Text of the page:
Two plots of land, about an acre in size each, were set on fire on purpose Monday at the Bradley forest. It was used as both a training exercise and for research, to better prepare the state for forest fires.
"It gives us an opportunity to train some of our local firefighters and also test out some new equipment that we got," said Maine Forest Ranger Ben Goodwin. "So it works for both parties involved. "
The U.S Forest Service and U Maine used the controlled burn for sustainability research.
"It's an excellent collaboration at the state, the federal, and the local scale and we're so proud to have this," said Dr. Bethany Munoz Delgado with the U.S. Forest Service.
The rangers used the controlled burn to test out new vehicles, and train different hose and pump techniques. But the burned plots will be looked at in the long-term, with researchers studying what happens when the forest grows back.
"We're looking at Maine in the future," said Dr. Delgado. "We're not sure what the climate is going to look like. We just want to be prepared."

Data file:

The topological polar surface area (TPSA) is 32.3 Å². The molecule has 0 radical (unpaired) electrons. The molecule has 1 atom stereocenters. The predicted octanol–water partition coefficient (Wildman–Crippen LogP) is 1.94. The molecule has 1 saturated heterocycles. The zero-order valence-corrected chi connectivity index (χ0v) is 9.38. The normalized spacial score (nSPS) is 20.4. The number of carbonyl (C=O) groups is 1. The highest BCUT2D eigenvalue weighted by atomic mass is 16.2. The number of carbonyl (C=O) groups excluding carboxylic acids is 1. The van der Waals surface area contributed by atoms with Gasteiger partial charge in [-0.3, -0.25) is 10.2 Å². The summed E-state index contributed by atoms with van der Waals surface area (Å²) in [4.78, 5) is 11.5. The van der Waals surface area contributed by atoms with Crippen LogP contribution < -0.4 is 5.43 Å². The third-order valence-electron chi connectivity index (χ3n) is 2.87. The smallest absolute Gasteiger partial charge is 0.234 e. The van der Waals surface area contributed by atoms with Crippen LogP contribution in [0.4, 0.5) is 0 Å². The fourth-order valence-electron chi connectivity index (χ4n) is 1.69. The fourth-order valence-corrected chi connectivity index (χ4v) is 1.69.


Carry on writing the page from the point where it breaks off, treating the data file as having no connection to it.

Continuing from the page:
The U.S. Forest Service was studying fuel loads, which refer to the amount of flammable material. Fuel loads affect how quickly a fire spreads and how intensely it burns. The research will look at three different ways to reduce fuel loads.
In a state where lumber has shaped so much, the experts are using the plots of land in Bradley to protect and better understand the rest of Maine's forests.
The rangers said they'll be monitoring the land overnight and into Tuesday to make sure the controlled burn doesn't spark again.
"We don't want it to go anywhere else," said Goodwin. "We want it to stay in this special spot, but we've got a great group of guys here to handle that."